Corvus corax

| 11 Comments

Photograph by Karen Dobson.

Photography contest, Honorable Mention.

Dobson.Raven.jpg

Corvus corax - common raven.

11 Comments

Nevermore!

Amazing birds. Corvids (crows, jays, magpies, daws, etc.) are some of the smartest animals around, and the common raven is up near the top of that family itself. As a group they probably knock parrots off the top slot for the title of Smartest Birds, and rank among the great apes and cetaceans in terms of intellectual capabilities and brain/body mass ratios.

One of the things I’d like to know more about is how the anatomical differences between bird and mammal brains affect their respective intellects. Whereas mammals make use of the neocortex for higher cognitive functions, birds don’t seem to have a neocortex. Instead the smartest birds use a somewhat different structure to achieve similar results. (I don’t see why an Intelligent Designer would choose to reinvent the wheel in this case. It seems to speak instead of convergence developing by natural processes.)

Dinosaurs. An idea that will fly?

Glen Davidson

Only for about 58 episodes in its original run (65 in syndication).

I wonder if birds use a structure that can fit in a smaller space than the one used by mammals?

What does he have in his mouth? I’m guessing it’s a tibia and fibula with some attached meat, but even if so, of what?

ksplawn said: …birds don’t seem to have a neocortex.…

This is interesting. I am reading (from Science Daily) that the thinking structure of bird brains is more homologous to the mammalian amygdala, which, like are cerebrum, is derived from the embryonic telencephalon. Right now one might consider this a case of convergent evolution. Would be cool to compare the fossil brain cases of early synapsid reptiles (from the ancestor line of mammals) to the brain cases of therapsid reptiles (bird lineage). Maybe the beginnings of this story can be seen there. Could someone get on that, please?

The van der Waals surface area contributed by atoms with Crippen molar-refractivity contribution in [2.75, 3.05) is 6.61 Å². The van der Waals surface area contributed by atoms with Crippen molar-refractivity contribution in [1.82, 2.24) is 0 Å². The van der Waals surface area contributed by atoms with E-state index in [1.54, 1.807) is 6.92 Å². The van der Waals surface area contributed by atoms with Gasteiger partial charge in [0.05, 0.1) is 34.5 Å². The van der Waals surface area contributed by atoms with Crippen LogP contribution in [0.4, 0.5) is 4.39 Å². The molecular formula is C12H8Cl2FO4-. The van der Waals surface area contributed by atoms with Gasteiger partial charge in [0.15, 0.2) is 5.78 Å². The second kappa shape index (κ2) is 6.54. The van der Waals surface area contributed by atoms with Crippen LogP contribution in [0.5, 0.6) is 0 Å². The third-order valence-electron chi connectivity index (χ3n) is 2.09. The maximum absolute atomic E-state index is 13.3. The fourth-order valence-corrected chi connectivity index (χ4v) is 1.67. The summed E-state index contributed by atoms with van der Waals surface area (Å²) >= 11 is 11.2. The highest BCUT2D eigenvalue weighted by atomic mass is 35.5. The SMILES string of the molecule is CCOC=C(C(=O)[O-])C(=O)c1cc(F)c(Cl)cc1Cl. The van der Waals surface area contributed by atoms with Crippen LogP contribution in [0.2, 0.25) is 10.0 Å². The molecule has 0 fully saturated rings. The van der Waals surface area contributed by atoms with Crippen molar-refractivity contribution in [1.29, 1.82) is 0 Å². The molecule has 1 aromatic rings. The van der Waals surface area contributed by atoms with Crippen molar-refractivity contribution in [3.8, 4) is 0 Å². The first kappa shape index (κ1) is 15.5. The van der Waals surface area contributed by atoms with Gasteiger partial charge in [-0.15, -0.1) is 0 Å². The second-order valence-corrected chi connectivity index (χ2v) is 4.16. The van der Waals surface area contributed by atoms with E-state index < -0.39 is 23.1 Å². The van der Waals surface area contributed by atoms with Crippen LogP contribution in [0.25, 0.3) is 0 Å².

Mark Sturtevant said:

ksplawn said: …birds don’t seem to have a neocortex.…

This is interesting. I am reading (from Science Daily) that the thinking structure of bird brains is more homologous to the mammalian amygdala, which, like are cerebrum, is derived from the embryonic telencephalon. Right now one might consider this a case of convergent evolution. Would be cool to compare the fossil brain cases of early synapsid reptiles (from the ancestor line of mammals) to the brain cases of therapsid reptiles (bird lineage). Maybe the beginnings of this story can be seen there. Could someone get on that, please?

Ah, therapsids are a subset of synapsids. Perhaps you meant diapsid and combined it with theropod.

Helluva picture by the way. Can’t believe my damselfly beat it out.

Can’t believe my damselfly beat it out.

It didn’t. This picture is from several years ago, and I do not remember exactly why it was not a finalist, but I think the focus is a little “soft.” Still, a splendid picture.

Matt Young said:

Can’t believe my damselfly beat it out.

It didn’t. This picture is from several years ago, and I do not remember exactly why it was not a finalist, but I think the focus is a little “soft.” Still, a splendid picture.

Thanks for the kind words Matt. I took that photo at a rest stop on the side of the road in Alaska. I just happened to be at the right place at the right time.

Karen

About this Entry

This page contains a single entry by Matt Young published on November 25, 2013 12:00 PM.

Lenski’s experiment: 25 years and 58,000 generations was the previous entry in this blog.

Freshwater: Motion for reconsideration filed is the next entry in this blog.

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